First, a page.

AFAIR, we talked about this "drone" a while ago in another thread.

Now whether the makers were well-intentioned or not, the weight of the device itself should have made it just plain illegal in this context. But IIRC, regulations about drones are pretty recent, and in particular the maximum weight per category has been defined on a EU level only a few months ago, so at the time they did this, there may have been no regulation about it to speak of.

That said, common sense should come into play. The same would apply to RC models. Building a 100kg RC plane and fly it is extremely dangerous, even when it's very well designed. No one in their right mind would do this unless strictly supervised and with all safety measures duly taken.

I don't think it has really much to do with the state of hobby electronics. I don't think it even has to do with the fact it's much easier and cheaper to build stuff these days. Decades ago, a few people were already building pretty weird and unsafe stuff. Think of this guy who built a neutron source in his garage (he wanted to eventually build a nuclear reactor.) That was 3 decades ago.

 

Offline james_s

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Re: Is Arduino killing the electronic hobby?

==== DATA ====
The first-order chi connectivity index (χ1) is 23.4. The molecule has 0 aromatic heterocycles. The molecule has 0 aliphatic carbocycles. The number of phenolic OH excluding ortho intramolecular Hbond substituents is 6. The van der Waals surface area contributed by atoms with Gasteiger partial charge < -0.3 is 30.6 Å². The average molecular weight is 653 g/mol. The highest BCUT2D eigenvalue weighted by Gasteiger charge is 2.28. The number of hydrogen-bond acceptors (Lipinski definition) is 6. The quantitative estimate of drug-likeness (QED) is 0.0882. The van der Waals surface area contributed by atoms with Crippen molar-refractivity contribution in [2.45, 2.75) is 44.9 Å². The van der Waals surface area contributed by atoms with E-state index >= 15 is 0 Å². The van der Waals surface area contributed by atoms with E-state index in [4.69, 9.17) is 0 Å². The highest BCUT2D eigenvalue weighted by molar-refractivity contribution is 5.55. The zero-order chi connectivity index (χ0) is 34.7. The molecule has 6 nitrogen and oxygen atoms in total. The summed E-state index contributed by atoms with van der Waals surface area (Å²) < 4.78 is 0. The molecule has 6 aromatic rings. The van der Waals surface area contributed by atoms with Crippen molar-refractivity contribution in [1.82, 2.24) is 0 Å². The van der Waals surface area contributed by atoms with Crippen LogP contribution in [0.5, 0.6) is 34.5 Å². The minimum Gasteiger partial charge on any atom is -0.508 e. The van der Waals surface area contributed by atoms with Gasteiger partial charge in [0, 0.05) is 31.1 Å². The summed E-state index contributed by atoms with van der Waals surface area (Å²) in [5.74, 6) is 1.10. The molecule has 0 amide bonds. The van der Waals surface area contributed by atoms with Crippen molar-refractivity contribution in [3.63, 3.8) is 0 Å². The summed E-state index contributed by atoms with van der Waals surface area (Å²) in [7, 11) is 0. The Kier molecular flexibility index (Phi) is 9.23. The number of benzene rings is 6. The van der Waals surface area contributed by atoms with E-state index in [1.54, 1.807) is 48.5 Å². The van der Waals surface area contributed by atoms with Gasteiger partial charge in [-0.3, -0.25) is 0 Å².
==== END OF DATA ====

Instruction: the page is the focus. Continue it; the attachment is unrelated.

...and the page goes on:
« Reply #73 on: June 25, 2021, 09:59:32 pm »
I mean, it's obvious to most engineers, even beginners, that kill switch needs to operate so that power is killed when signal is lost. They likely prototyped it wired that way; until they found out in 5 minutes that nuisance trips happen and bring the thing down.

I'm not sure I agree with that. In the case of something land or sea based, yes, absolutely cut the power if anything at all goes wrong. In the case of a fixed wing aircraft one could also argue for that, if the power is cut it can still glide to the ground and cutting the power limits the distance it can travel. In the case of a quadcopter, cutting the power means it will immediately plummet from the sky like a stone and smash into whatever happens to be below it. I do not think that is desirable at all, a momentary loss of the kill switch signal causing an uncommanded activation could easily cause a crash that could have been avoided entirely by simply leveling the craft and then gradually reducing throttle causing it to reduce altitude and land. Even an uncontrolled landing is likely to turn out a lot better than just cutting the power and letting it drop.